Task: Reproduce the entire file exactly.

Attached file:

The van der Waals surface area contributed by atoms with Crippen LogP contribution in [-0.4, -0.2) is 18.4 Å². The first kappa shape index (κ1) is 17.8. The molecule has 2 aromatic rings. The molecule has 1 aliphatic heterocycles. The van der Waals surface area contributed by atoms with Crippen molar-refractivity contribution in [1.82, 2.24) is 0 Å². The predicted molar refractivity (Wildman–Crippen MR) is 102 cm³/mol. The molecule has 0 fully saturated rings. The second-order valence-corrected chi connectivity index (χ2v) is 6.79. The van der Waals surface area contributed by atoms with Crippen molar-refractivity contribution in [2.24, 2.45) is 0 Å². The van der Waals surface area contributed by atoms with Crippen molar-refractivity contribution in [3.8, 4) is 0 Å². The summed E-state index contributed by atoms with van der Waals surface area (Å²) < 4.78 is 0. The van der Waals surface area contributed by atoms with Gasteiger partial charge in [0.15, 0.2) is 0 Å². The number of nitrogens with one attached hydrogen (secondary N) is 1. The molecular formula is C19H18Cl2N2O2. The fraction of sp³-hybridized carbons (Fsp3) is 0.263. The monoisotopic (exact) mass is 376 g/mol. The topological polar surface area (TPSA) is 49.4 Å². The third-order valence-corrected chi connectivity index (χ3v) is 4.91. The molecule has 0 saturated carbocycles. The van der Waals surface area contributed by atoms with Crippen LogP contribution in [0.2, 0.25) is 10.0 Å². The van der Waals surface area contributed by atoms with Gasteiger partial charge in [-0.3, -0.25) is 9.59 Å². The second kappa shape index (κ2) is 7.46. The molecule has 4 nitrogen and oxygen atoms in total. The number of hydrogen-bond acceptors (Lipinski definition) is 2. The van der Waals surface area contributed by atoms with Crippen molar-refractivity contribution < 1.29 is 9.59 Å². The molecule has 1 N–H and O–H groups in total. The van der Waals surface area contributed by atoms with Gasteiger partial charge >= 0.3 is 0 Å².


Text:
The van der Waals surface area contributed by atoms with Crippen LogP contribution in [-0.4, -0.2) is 18.4 Å². The first kappa shape index (κ1) is 17.8. The molecule has 2 aromatic rings. The molecule has 1 aliphatic heterocycles. The van der Waals surface area contributed by atoms with Crippen molar-refractivity contribution in [1.82, 2.24) is 0 Å². The predicted molar refractivity (Wildman–Crippen MR) is 102 cm³/mol. The molecule has 0 fully saturated rings. The second-order valence-corrected chi connectivity index (χ2v) is 6.79. The van der Waals surface area contributed by atoms with Crippen molar-refractivity contribution in [2.24, 2.45) is 0 Å². The van der Waals surface area contributed by atoms with Crippen molar-refractivity contribution in [3.8, 4) is 0 Å². The summed E-state index contributed by atoms with van der Waals surface area (Å²) < 4.78 is 0. The van der Waals surface area contributed by atoms with Gasteiger partial charge in [0.15, 0.2) is 0 Å². The number of nitrogens with one attached hydrogen (secondary N) is 1. The molecular formula is C19H18Cl2N2O2. The fraction of sp³-hybridized carbons (Fsp3) is 0.263. The monoisotopic (exact) mass is 376 g/mol. The topological polar surface area (TPSA) is 49.4 Å². The third-order valence-corrected chi connectivity index (χ3v) is 4.91. The molecule has 0 saturated carbocycles. The van der Waals surface area contributed by atoms with Crippen LogP contribution in [0.2, 0.25) is 10.0 Å². The van der Waals surface area contributed by atoms with Gasteiger partial charge in [-0.3, -0.25) is 9.59 Å². The second kappa shape index (κ2) is 7.46. The molecule has 4 nitrogen and oxygen atoms in total. The number of hydrogen-bond acceptors (Lipinski definition) is 2. The van der Waals surface area contributed by atoms with Crippen molar-refractivity contribution < 1.29 is 9.59 Å². The molecule has 1 N–H and O–H groups in total. The van der Waals surface area contributed by atoms with Gasteiger partial charge >= 0.3 is 0 Å².